In black and white movies that have been remastered to have color, how do they know what colors are what?
They don't know. They don't care.
It doesn't matter what were the original colors. As the movie was filmed in black and white, the set, the costumes, even the makeup was designed to look good in black and white and not to have correct color.
A famous example is the sets of the Addams Family which were built in pink, but the filming rendered them in grim colors. The emulsion of early films (about 1920s and earlier) was almost completely insensitive to red (reds were rendered as blacks) but on the other hand, it was overly sensitive to UV. One can say that the movies were filmed in ultraviolet, so not only the colors were "lost", but even the luminance we see on the film is absolutely nothing like the actors and set looked like to a naked eye. Here's an excellent article about peculiarities of early-film makeup, (credit to user151841 and 1006a for finding it) which explains how the actors were painted in colors resembling zombies in order to get a lively look on the film. So when/if black-and-white movies are colorized, it's counterproductive to restore the way they really looked. The new color has to reflect the way their creators wanted them to look, and there usually is no way to know that but guess.
Coloring process is not about "conversion" at all. It's an artistic process in which color is added by coloring artist as they see fit and to match to their taste.
There are lots of ways they can determine the colors.
If those movies props are still available, they can take a look at it. Usually, their descriptions are also available, they can guess the colors using them. If there is not, then they will guess or see which colors will fit best. It would depend on the producer or the person deciding on the colors to be original or better for TV.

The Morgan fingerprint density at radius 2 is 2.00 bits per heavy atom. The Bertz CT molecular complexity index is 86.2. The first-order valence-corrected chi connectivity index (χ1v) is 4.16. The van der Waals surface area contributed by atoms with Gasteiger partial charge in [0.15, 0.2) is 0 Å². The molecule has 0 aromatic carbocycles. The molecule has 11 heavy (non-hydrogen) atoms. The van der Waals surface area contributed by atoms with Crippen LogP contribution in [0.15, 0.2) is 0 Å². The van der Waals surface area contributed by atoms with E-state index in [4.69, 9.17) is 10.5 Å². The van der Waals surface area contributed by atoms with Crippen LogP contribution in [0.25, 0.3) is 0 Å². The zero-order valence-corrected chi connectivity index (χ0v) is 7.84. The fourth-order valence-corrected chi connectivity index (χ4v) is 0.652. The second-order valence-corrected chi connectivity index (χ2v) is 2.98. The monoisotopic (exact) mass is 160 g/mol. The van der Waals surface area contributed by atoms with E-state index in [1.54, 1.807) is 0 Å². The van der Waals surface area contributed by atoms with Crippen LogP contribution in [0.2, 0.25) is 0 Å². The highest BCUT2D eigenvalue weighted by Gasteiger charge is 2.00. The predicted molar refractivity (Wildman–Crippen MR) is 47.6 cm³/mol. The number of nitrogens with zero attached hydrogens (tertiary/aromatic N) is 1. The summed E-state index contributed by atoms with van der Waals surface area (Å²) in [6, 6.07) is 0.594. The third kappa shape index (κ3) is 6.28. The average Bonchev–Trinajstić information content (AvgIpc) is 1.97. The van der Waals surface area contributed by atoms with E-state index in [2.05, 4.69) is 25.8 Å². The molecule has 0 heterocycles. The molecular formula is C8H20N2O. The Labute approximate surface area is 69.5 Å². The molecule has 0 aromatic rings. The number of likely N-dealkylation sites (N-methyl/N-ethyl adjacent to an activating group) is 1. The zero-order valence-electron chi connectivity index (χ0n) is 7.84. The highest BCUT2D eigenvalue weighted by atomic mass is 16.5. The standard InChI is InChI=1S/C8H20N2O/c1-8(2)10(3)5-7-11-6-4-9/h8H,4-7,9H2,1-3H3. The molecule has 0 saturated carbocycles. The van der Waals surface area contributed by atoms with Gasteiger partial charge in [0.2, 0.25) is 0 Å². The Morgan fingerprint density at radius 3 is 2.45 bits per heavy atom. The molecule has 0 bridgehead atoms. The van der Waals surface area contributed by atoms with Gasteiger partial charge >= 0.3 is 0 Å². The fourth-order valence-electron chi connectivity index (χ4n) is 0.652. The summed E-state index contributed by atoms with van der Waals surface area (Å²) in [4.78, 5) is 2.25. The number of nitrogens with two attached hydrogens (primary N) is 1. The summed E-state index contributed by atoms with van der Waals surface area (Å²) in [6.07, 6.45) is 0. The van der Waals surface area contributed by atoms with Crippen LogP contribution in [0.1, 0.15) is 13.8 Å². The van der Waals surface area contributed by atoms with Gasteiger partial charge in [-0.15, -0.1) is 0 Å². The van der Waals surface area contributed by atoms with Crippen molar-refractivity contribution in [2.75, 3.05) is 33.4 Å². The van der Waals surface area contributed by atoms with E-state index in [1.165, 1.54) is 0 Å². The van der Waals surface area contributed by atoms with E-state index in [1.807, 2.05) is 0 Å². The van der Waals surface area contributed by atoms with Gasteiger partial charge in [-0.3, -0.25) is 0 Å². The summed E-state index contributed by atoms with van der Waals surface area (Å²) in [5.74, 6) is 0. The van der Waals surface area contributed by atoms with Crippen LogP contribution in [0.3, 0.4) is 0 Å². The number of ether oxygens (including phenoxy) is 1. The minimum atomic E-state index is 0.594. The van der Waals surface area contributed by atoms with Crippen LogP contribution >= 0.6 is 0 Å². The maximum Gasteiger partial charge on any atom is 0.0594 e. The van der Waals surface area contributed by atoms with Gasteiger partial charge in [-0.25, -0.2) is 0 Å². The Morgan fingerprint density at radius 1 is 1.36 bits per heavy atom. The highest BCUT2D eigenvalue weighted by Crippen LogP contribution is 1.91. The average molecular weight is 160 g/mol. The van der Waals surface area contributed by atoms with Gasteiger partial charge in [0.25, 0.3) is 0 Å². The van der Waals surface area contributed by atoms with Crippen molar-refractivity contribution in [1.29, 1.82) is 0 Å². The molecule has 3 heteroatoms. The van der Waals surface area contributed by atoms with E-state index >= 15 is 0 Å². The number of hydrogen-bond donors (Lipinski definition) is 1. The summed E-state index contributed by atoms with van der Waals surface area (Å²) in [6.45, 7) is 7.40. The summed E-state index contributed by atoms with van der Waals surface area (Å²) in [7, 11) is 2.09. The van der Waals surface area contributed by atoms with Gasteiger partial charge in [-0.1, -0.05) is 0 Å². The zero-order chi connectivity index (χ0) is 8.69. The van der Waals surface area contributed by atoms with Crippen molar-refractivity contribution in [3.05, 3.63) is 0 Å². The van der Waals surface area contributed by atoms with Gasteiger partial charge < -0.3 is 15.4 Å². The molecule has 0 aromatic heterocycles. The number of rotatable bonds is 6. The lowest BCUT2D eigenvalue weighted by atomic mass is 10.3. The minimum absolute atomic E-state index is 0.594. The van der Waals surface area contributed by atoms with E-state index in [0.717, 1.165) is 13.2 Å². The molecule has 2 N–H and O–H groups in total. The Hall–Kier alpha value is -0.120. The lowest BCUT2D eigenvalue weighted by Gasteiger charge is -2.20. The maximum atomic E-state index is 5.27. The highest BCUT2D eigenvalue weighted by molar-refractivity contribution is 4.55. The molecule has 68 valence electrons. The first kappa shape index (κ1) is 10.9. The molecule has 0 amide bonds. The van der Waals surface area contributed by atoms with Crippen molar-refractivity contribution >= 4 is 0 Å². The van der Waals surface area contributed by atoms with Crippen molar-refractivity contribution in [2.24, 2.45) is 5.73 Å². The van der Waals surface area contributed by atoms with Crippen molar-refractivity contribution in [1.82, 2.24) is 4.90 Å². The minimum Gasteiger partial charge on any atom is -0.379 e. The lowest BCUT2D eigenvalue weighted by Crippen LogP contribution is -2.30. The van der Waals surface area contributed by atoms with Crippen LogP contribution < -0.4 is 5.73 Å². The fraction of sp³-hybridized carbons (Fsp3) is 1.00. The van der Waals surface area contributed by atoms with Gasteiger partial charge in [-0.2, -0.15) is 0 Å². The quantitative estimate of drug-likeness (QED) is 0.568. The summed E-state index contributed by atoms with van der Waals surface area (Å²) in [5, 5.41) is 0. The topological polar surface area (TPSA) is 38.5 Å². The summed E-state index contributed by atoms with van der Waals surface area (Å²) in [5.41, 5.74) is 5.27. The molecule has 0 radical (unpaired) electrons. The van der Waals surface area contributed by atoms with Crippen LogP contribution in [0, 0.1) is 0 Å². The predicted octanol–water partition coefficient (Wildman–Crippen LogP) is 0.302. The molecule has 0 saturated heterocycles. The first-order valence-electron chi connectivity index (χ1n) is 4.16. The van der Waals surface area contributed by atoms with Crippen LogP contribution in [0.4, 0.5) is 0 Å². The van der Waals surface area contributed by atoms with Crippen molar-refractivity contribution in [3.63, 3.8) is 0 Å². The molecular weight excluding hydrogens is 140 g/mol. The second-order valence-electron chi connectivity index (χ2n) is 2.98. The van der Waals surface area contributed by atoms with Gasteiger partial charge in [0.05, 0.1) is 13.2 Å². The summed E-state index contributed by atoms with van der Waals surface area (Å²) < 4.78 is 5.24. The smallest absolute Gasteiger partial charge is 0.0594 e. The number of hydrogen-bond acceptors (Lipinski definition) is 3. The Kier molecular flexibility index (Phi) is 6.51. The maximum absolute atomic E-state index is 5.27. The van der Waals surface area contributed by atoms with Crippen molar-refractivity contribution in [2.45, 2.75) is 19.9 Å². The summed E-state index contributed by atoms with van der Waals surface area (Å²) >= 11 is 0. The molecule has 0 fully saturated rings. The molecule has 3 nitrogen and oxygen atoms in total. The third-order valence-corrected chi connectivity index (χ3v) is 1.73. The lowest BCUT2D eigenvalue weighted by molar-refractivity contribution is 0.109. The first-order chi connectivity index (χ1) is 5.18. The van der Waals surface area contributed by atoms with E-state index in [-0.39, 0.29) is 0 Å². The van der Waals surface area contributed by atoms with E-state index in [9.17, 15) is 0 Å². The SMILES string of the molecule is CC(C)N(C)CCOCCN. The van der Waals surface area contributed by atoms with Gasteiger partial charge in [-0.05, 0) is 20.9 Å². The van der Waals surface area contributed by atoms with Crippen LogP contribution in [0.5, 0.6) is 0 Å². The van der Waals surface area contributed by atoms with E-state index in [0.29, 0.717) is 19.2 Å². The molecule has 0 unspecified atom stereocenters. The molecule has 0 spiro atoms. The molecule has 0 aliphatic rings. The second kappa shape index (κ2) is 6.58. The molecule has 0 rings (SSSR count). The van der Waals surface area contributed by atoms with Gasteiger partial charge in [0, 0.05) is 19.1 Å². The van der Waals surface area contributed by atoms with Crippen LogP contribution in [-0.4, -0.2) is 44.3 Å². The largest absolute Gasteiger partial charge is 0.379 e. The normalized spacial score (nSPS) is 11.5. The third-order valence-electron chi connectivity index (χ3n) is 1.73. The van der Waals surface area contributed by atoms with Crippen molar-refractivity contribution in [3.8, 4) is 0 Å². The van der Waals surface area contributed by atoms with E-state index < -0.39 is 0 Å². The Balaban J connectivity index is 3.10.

Furthermore , if any of the production team or actors is available, they can simply ask them. If they don't know, they can come up with a color that suits that frame.
We know the obvious colors of some things, like a green tree, blue sky, blue water, red blood, white marble (as in your example) etc.
However, besides those methods, colors are guessed and it's an art to select the most suitable color.
They usually do that frame by frame. And once you know which one to use, you can copy it in other frames. For example, the color of dresses that characters wear in the subsequent shots.
There are three general situations:
For material which was deliberately shot in black and white, there might not be any "true" intended color, so whoever is doing the colorizing may have to invent it.
For material that was shot in color, but for which no color copy survives, someone who is attempting to recreate the original may use any existing references as a basis.
Sometimes black and white films shot from color PAL video sources may end up with a "texture" superimposed upon it from the chroma signal. Alternating scan lines will be shifted by amount which depends upon the exact hue. If one merely examined a single character without knowing what color it represented, there would be four combinations of chroma and line phase that could yield it [and each possibility would yield different hues] but looking at a picture as a whole it would usually be possible to figure out which combination "makes sense".
The first situation above represents what's most commonly referred to as "colorization", but it's not the only way of adding color to images captured on black and white film.
First of all, remember that The Wizard of Oz was shot in color (except for the Kansas scenes).
But, for the general case, where the color isn't immediately obvious (sky, water, grass, trees, etc.), you have several resources:
- For costumes, you may have access to period clothing, or color photographs of such clothing (such as these amazing color photographs from Imperial Russia);
- For building exteriors and sets, you may have photographs, notes, or descriptions;
- Skin tones would be relatively straightforward;
But, yeah, sometimes you may not have an historical resource available, and go with something that a) makes sense, and b) fits in the overall aesthetic. For example, the actor's tunic in the first image may not have originally been that shade of green, but it's lighter than the vest and yet not pure white. Same thing with the actress' dress. The chosen colors may represent something that's known to have been common at the time, and they look good together on the screen.